After receiving a gene-edited pig kidney two years ago, a monkey is still alive, researchers report
In an effort to guarantee success, the scientists made genetic changes that lowered the chances of rejection
The findings should spur further research into using altered pig kidneys in human transplants
FRIDAY, Oct. 13, 2023 (HealthDay News) -- Two years after a gene-edited pig kidney was transplanted into a monkey, researchers report the monkey is still alive.
“We’re the only group in the field to comprehensively address safety and efficacy of our donor organ with these edits,” said study co-author Dr. Mike Curtis, president and CEO of eGenesis, a company working on innovation in the field of organ transplantation.
What researchers did was genetically modify Yucatan pigs to make it possible to transfer their kidneys to another species without rejection. The findings were published online Oct. 11 in the journal Nature.
The Yucatan pig was chosen because it weighs about 150 pounds, similar to an average woman, and has kidneys comparable in size to a human.
Organ transplant has always involved the recipient having to take drugs to suppress their immune system and prevent rejection.
In past pig-to-primate donations, scientists needed to use quantities of immunosuppressants too high to use in human donation.
For this trial, they instead were able to make effective enough genetic modifications and use a level of medication a human could tolerate.
One of the gene modifications knocked out part of the genes that make glycol antigens, structures made of sugar molecules that can trigger kidney rejection from the recipient, CNN reported.
Unlike in past research, in which the animals didn’t live long, this time two additional gene edits were important to extending the monkeys’ lives.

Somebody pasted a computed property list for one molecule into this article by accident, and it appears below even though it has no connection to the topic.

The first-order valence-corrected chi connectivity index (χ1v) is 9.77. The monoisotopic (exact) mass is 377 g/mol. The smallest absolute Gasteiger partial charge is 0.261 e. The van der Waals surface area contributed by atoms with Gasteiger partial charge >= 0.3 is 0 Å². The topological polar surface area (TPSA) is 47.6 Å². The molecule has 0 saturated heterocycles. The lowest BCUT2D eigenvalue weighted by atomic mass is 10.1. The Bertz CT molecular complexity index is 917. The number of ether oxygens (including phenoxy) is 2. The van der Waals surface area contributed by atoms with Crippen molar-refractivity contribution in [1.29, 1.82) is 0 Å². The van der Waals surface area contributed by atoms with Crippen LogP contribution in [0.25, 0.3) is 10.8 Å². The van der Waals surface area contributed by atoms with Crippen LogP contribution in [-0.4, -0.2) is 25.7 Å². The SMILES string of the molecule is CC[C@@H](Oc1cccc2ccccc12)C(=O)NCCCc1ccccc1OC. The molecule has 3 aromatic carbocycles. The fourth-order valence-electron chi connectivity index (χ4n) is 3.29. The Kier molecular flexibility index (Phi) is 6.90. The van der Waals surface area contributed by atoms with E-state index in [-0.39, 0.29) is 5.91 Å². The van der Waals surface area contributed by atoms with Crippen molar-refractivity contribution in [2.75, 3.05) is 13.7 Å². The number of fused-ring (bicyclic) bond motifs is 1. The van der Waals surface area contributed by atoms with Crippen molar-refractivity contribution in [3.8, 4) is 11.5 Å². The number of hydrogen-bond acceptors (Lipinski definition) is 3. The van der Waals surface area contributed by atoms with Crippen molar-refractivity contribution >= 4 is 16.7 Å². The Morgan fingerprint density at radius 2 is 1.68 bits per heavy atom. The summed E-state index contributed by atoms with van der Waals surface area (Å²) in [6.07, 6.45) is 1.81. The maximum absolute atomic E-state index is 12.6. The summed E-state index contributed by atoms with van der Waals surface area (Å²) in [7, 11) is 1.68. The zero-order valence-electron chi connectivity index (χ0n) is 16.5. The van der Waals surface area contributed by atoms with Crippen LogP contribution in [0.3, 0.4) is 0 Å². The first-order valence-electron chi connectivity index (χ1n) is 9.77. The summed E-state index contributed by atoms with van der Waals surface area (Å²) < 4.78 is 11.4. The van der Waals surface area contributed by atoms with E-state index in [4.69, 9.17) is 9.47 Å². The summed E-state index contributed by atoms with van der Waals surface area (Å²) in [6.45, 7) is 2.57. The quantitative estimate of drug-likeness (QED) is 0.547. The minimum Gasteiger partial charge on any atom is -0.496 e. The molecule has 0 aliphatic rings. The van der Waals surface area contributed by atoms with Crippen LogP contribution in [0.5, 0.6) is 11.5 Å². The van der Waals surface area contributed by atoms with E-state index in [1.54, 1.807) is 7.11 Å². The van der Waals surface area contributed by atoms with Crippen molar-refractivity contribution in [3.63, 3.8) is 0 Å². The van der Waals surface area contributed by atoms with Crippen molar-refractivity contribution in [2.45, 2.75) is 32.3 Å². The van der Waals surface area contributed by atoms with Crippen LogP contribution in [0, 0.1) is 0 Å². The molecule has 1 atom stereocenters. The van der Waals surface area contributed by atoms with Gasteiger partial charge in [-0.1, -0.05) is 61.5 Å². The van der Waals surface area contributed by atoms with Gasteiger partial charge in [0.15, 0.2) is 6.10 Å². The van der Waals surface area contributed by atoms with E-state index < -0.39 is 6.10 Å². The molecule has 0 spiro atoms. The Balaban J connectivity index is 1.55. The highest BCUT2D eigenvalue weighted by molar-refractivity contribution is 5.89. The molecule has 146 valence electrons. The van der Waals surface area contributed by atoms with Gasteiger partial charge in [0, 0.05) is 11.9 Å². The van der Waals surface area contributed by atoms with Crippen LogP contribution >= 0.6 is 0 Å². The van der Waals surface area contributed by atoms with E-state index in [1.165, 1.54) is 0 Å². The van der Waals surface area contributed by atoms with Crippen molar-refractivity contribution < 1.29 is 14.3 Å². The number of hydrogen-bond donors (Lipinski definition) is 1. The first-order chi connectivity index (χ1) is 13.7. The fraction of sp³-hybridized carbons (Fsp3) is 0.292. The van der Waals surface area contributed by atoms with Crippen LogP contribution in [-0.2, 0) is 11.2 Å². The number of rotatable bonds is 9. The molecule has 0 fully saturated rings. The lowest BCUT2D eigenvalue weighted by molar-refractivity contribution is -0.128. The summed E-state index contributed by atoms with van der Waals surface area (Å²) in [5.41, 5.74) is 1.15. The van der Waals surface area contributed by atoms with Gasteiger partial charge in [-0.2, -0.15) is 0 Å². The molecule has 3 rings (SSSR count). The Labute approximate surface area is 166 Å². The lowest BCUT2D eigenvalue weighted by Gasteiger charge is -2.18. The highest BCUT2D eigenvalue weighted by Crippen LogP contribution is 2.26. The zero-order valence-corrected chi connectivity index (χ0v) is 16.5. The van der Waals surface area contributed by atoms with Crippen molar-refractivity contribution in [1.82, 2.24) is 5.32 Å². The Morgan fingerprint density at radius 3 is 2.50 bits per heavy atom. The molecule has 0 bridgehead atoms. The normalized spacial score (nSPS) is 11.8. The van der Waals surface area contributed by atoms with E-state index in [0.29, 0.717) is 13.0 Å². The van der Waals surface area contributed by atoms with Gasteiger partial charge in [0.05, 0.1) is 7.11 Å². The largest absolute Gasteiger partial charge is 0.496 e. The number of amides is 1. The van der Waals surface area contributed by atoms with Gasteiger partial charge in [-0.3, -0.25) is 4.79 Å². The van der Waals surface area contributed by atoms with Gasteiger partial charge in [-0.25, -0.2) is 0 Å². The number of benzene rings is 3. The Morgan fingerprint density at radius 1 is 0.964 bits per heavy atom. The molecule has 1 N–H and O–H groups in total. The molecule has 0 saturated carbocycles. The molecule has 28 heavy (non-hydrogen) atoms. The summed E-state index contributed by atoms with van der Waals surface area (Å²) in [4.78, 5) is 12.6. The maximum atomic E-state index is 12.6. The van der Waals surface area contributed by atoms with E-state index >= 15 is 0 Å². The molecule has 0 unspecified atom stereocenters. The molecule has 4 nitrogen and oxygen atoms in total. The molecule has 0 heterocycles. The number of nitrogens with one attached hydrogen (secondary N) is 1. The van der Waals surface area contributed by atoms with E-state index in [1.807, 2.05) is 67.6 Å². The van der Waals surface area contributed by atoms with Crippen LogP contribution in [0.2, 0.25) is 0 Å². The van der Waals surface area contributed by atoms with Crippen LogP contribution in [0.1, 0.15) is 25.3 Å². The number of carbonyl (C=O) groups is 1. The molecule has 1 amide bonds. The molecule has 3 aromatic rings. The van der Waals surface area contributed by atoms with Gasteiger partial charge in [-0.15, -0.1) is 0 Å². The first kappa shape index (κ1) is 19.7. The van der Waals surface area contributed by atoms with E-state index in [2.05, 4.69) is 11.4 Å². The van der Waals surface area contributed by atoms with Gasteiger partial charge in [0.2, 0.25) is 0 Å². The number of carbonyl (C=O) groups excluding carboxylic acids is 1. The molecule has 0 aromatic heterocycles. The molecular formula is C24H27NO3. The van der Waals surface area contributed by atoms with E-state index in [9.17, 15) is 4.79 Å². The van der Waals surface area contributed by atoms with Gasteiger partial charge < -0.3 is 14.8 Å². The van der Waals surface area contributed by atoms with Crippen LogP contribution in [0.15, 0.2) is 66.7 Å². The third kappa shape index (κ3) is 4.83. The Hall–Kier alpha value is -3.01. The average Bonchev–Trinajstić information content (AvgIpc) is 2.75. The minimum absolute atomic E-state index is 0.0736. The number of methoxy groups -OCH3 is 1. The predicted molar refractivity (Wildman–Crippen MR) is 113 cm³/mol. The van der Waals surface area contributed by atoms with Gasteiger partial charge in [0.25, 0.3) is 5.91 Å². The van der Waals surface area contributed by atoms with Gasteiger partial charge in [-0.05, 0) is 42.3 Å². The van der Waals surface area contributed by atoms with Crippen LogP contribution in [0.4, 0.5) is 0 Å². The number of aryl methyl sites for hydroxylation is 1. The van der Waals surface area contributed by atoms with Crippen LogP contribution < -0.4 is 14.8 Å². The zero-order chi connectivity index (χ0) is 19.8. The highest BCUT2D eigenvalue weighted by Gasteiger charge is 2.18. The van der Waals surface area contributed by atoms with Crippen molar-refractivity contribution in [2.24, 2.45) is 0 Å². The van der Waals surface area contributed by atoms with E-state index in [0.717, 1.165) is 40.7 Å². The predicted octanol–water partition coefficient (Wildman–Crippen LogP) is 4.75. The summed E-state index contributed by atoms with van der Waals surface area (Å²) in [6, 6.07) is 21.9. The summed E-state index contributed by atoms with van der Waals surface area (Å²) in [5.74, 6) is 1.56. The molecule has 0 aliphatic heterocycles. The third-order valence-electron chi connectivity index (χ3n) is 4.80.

Scientists inserted seven human genes that regulate kidney rejection pathways in the second edit. They inactivated androgynous retroviruses, which are remnants of ancient but inactive viral infections in pigs.
Together, these gene edits and the immunosuppressive drugs supported long-term survival.
The pig kidneys, some without all of the gene edits, were transplanted into 20 monkeys.
The monkeys then lived for various lengths of time. They lived 50 days or fewer in those without the full edits. Among those who received the full edits, five lived for more than a year. One lived for two years.
A single donated kidney appeared to work as well as two natural kidneys, the researchers reported.
These aren’t the first pig organs used in research meant to save humans.
Dr. Robert Montgomery, director of the NYU Langone Transplant Institute, told CNN that the new trial is “an important contribution showing improved survival of extensively gene-edited pig kidneys in nonhuman primates.”
Montgomery led a team that transplanted a genetically modified pig kidney into a human in July. He wasn’t involved in this kidney research.
In that case, doctors removed the organ after two months, as planned, but it functioned the entire time. It was the longest documented case of a transplant between two species of its kind, CNN reported.
The new study is good support for moving to human clinical trials “sooner rather than later,” Montgomery said, but he cautioned that there is some theoretical risk in introducing the “vast array of gene edits” that the authors did on the donor pigs.
“Unintended off-target effects of these edits and inconsistent levels of transgene expression between pigs will be difficult to assess and will present a burdensome regulatory challenge,” he told CNN.
Some moderate successes in transplants from animals to humans include a January 2022 case in which researchers at the University of Maryland transplanted a heart from a genetically modified pig into a man with terminal heart disease. The transplant went well, but he died two months later.
The procedure was repeated in another man in September. He is still alive, CNN reported.
More than 90,000 people in the United States are on a waiting list for a new kidney. About 13 people die each day while waiting for a kidney transplant. About 8% to 16% of people have kidney problems around the world, CNN reported.
The U.S. Health Resources and Services Administration has more on organ donation.
Two years after getting a gene-edited pig kidney, a monkey is still alive.